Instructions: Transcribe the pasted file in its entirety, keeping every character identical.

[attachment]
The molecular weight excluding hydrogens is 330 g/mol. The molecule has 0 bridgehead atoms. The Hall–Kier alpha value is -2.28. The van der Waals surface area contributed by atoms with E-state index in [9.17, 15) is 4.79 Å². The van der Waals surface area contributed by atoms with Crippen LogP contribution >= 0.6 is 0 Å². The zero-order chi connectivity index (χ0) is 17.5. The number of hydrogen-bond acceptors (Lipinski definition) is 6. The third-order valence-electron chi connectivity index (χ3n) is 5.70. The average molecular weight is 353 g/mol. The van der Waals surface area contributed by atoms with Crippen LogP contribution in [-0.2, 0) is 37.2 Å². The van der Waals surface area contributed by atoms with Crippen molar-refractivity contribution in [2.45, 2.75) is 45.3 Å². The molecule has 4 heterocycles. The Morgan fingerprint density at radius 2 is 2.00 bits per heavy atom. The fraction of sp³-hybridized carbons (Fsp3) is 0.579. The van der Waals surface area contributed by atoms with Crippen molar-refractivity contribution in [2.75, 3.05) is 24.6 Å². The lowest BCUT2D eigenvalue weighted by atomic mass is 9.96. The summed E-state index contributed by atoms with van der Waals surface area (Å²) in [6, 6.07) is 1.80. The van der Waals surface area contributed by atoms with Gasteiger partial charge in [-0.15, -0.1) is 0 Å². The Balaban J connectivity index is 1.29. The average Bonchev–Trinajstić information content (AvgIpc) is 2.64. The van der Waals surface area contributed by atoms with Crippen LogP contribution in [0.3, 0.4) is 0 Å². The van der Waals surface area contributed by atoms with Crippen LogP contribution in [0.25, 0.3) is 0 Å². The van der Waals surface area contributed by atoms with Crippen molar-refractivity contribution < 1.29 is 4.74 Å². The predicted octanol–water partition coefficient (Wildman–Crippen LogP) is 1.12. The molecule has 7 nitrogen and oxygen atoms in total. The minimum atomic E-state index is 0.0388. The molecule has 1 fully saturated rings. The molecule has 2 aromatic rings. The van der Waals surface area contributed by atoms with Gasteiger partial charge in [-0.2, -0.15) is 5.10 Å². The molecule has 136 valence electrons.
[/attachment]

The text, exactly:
The molecular weight excluding hydrogens is 330 g/mol. The molecule has 0 bridgehead atoms. The Hall–Kier alpha value is -2.28. The van der Waals surface area contributed by atoms with E-state index in [9.17, 15) is 4.79 Å². The van der Waals surface area contributed by atoms with Crippen LogP contribution >= 0.6 is 0 Å². The zero-order chi connectivity index (χ0) is 17.5. The number of hydrogen-bond acceptors (Lipinski definition) is 6. The third-order valence-electron chi connectivity index (χ3n) is 5.70. The average molecular weight is 353 g/mol. The van der Waals surface area contributed by atoms with Crippen LogP contribution in [-0.2, 0) is 37.2 Å². The van der Waals surface area contributed by atoms with Crippen molar-refractivity contribution in [2.45, 2.75) is 45.3 Å². The molecule has 4 heterocycles. The Morgan fingerprint density at radius 2 is 2.00 bits per heavy atom. The fraction of sp³-hybridized carbons (Fsp3) is 0.579. The van der Waals surface area contributed by atoms with Crippen molar-refractivity contribution in [2.75, 3.05) is 24.6 Å². The lowest BCUT2D eigenvalue weighted by atomic mass is 9.96. The summed E-state index contributed by atoms with van der Waals surface area (Å²) in [6, 6.07) is 1.80. The van der Waals surface area contributed by atoms with Gasteiger partial charge in [-0.15, -0.1) is 0 Å². The Balaban J connectivity index is 1.29. The average Bonchev–Trinajstić information content (AvgIpc) is 2.64. The van der Waals surface area contributed by atoms with Crippen LogP contribution in [0.3, 0.4) is 0 Å². The van der Waals surface area contributed by atoms with Crippen LogP contribution in [0.25, 0.3) is 0 Å². The van der Waals surface area contributed by atoms with Crippen molar-refractivity contribution < 1.29 is 4.74 Å². The predicted octanol–water partition coefficient (Wildman–Crippen LogP) is 1.12. The molecule has 7 nitrogen and oxygen atoms in total. The minimum atomic E-state index is 0.0388. The molecule has 1 fully saturated rings. The molecule has 2 aromatic rings. The van der Waals surface area contributed by atoms with Gasteiger partial charge in [-0.2, -0.15) is 5.10 Å². The molecule has 136 valence electrons.